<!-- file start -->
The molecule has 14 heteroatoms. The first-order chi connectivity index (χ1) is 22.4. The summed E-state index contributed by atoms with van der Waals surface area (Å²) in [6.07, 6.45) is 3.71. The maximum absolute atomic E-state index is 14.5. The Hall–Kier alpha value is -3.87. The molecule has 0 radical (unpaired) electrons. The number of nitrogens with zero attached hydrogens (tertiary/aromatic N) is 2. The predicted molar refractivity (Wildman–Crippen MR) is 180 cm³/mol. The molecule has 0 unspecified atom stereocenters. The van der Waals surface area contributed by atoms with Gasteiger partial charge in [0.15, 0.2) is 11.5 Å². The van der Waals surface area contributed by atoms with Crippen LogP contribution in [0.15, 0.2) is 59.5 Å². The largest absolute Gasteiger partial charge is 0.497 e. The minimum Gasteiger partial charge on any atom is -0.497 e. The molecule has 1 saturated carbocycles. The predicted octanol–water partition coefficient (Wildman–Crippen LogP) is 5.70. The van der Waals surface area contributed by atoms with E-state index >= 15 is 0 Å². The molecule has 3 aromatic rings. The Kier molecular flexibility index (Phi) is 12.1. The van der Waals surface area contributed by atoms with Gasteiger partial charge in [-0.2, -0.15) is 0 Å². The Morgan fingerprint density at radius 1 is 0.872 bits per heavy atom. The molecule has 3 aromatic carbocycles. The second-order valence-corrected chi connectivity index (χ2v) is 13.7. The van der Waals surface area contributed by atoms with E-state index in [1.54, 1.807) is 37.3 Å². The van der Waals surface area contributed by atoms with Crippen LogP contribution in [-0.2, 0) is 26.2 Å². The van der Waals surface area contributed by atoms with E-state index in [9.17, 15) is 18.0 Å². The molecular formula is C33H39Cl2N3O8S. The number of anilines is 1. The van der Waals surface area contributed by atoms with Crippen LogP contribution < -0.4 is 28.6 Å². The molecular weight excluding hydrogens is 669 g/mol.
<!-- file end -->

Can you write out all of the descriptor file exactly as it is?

The molecule has 14 heteroatoms. The first-order chi connectivity index (χ1) is 22.4. The summed E-state index contributed by atoms with van der Waals surface area (Å²) in [6.07, 6.45) is 3.71. The maximum absolute atomic E-state index is 14.5. The Hall–Kier alpha value is -3.87. The molecule has 0 radical (unpaired) electrons. The number of nitrogens with zero attached hydrogens (tertiary/aromatic N) is 2. The predicted molar refractivity (Wildman–Crippen MR) is 180 cm³/mol. The molecule has 0 unspecified atom stereocenters. The van der Waals surface area contributed by atoms with Gasteiger partial charge in [0.15, 0.2) is 11.5 Å². The van der Waals surface area contributed by atoms with Crippen LogP contribution in [0.15, 0.2) is 59.5 Å². The largest absolute Gasteiger partial charge is 0.497 e. The minimum Gasteiger partial charge on any atom is -0.497 e. The molecule has 1 saturated carbocycles. The predicted octanol–water partition coefficient (Wildman–Crippen LogP) is 5.70. The van der Waals surface area contributed by atoms with E-state index >= 15 is 0 Å². The molecule has 3 aromatic rings. The Kier molecular flexibility index (Phi) is 12.1. The van der Waals surface area contributed by atoms with Gasteiger partial charge in [-0.2, -0.15) is 0 Å². The Morgan fingerprint density at radius 1 is 0.872 bits per heavy atom. The molecule has 3 aromatic carbocycles. The second-order valence-corrected chi connectivity index (χ2v) is 13.7. The van der Waals surface area contributed by atoms with E-state index in [1.54, 1.807) is 37.3 Å². The van der Waals surface area contributed by atoms with Crippen LogP contribution in [-0.2, 0) is 26.2 Å². The van der Waals surface area contributed by atoms with E-state index in [9.17, 15) is 18.0 Å². The molecular formula is C33H39Cl2N3O8S. The number of anilines is 1. The van der Waals surface area contributed by atoms with Crippen LogP contribution < -0.4 is 28.6 Å². The molecular weight excluding hydrogens is 669 g/mol.